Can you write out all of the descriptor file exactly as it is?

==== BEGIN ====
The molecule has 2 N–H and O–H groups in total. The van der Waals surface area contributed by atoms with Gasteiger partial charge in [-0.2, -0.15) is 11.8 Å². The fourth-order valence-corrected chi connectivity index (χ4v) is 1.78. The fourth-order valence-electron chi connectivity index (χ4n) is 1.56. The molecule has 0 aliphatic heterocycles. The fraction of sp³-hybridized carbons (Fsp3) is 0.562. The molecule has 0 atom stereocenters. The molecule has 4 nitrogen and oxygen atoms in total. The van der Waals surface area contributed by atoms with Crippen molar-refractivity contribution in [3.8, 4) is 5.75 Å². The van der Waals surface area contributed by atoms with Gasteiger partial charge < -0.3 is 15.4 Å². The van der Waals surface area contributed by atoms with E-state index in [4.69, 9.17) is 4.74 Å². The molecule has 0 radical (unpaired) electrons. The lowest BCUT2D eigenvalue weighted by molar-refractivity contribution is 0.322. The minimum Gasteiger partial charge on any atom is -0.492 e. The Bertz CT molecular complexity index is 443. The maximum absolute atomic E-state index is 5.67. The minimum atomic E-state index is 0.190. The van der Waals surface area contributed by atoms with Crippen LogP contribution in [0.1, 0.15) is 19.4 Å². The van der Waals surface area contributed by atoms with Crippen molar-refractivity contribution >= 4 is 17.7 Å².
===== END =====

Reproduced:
The molecule has 2 N–H and O–H groups in total. The van der Waals surface area contributed by atoms with Gasteiger partial charge in [-0.2, -0.15) is 11.8 Å². The fourth-order valence-corrected chi connectivity index (χ4v) is 1.78. The fourth-order valence-electron chi connectivity index (χ4n) is 1.56. The molecule has 0 aliphatic heterocycles. The fraction of sp³-hybridized carbons (Fsp3) is 0.562. The molecule has 0 atom stereocenters. The molecule has 4 nitrogen and oxygen atoms in total. The van der Waals surface area contributed by atoms with Crippen molar-refractivity contribution in [3.8, 4) is 5.75 Å². The van der Waals surface area contributed by atoms with Gasteiger partial charge < -0.3 is 15.4 Å². The van der Waals surface area contributed by atoms with E-state index in [4.69, 9.17) is 4.74 Å². The molecule has 0 radical (unpaired) electrons. The lowest BCUT2D eigenvalue weighted by molar-refractivity contribution is 0.322. The minimum Gasteiger partial charge on any atom is -0.492 e. The Bertz CT molecular complexity index is 443. The maximum absolute atomic E-state index is 5.67. The minimum atomic E-state index is 0.190. The van der Waals surface area contributed by atoms with Crippen LogP contribution in [0.1, 0.15) is 19.4 Å². The van der Waals surface area contributed by atoms with Crippen molar-refractivity contribution >= 4 is 17.7 Å².